A high-stakes U.S. surveillance battle is about to reach a behind-the-scenes deal

Especially Johnson Previously voted yes The bill would significantly reform the 702 program and provide a range of privacy protections.

Although not common There is bipartisan support for reforming Section 702, and sources familiar with the negotiations say pro-privacy amendments have historically died in backroom deals. amendment A proposal last summer to ban the U.S. military from tracking Americans’ cellphones without a warrant was killed in a closed-door session in the House of Representatives despite winning broad support. The other amendment, however, did little to interfere in the federal government’s domestic affairs. surveillance efforts — also won House support two years ago. But even that half-measure ultimately found itself in trouble after negotiations were moved to a room open to neither the public nor the media.

The effectiveness of the latest round of pro-privacy bipartisanship has surprised many in the national security establishment. A year ago, resistance to reauthorizing surveillance was expected to be weak, congressional sources said. Even its biggest critics acknowledge that the 702 program could be critical to U.S. defense and critical to investigating terrorist threats, espionage, and the continued proliferation of cyberattacks against U.S. companies and national infrastructure.

On the contrary, in the autumn of 2023, the continuation of the program under current conditions does encounter serious challenges. Coupled with the sudden emergence of the House Speaker battle in October, the smooth reauthorization of Section 702 has become a distant fantasy. The House’s efforts to find common ground ultimately collapsed, leaving only two distinct factions — one who believed the FBI should apply for search warrants before obtaining U.S. phone calls, text messages and emails intercepted by U.S. spies; A search warrant goes too far. Become a burden to investigators.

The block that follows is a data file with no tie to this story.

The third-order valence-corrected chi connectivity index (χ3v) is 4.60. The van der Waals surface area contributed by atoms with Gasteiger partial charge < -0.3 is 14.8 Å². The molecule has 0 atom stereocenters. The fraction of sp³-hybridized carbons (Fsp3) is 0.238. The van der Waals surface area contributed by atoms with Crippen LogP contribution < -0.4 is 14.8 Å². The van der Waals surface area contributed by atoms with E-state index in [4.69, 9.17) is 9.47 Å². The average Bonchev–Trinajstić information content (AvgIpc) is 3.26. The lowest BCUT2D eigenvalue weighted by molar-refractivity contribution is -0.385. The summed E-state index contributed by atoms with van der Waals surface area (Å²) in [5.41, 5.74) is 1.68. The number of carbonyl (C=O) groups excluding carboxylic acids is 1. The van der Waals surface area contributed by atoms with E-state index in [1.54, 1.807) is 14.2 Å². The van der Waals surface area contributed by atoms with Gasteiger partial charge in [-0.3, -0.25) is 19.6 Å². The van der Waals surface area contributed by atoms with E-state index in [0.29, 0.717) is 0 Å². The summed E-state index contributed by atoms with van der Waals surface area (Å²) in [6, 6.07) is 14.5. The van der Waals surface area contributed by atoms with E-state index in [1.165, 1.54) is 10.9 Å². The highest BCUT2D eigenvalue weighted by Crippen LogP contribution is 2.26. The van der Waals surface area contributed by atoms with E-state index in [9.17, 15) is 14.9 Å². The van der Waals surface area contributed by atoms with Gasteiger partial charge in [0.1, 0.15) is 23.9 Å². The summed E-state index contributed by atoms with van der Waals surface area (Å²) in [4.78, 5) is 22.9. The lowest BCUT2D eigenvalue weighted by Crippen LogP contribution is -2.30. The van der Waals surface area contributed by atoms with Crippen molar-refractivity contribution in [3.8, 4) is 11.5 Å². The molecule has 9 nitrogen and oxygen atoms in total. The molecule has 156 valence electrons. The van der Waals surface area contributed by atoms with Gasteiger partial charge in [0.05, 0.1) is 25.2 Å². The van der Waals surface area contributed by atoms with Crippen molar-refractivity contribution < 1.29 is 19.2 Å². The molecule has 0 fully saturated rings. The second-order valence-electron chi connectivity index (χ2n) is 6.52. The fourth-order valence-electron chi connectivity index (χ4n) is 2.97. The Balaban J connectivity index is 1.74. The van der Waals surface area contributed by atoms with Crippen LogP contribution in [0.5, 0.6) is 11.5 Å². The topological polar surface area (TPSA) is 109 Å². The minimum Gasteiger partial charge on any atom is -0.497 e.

From that point on, the compromises were best described as “rounding errors.” Lawmakers opposed to the warrant agreed in December that the FBI should obtain one before obtaining 702 pieces of data in an investigation that lacked a foreign component. Only a fraction of the Americans the bureau asks each year fall into this category — less than 1%, according to some civil liberties experts.

Article 702 The program was last extended in December until April, when certifications issued by the Foreign Intelligence Surveillance Court expired and U.S. companies no longer had to cooperate with intelligence community wiretapping requests. Some experts predict that the intelligence community may begin applying for new certifications as early as next month, allowing surveillance to continue uninterrupted for a year without action from Congress.

This is often a last resort for conspiracy leaders to prevent privacy-enhancing bills from reaching the ballot—even if the result is a surveillance program suddenly without congressional approval. Letting a plan expire is often preferable to allowing a vote. This can happen if there is a risk of unnecessary restrictions being written into law.

Expired surveillance programs can find ways to continue. For example, U.S. legislation twice introduced bills last year that would have banned FBI surveillance technology, making it technically illegal four years after Congress failed to reauthorize Section 215, the package of surveillance tools provided by the FBI. . Patriot Act legislation in the 9/11 era.

House leaders (then Democrats) faced similar popular opposition to continued 215 surveillance if they maintained the status quo. Rather than risk a vote that could end the program permanently, it would be better to just let the program die. Since then, the FBI has continued to exploit its advantage year after year, “grandparents” in a series of new cases.

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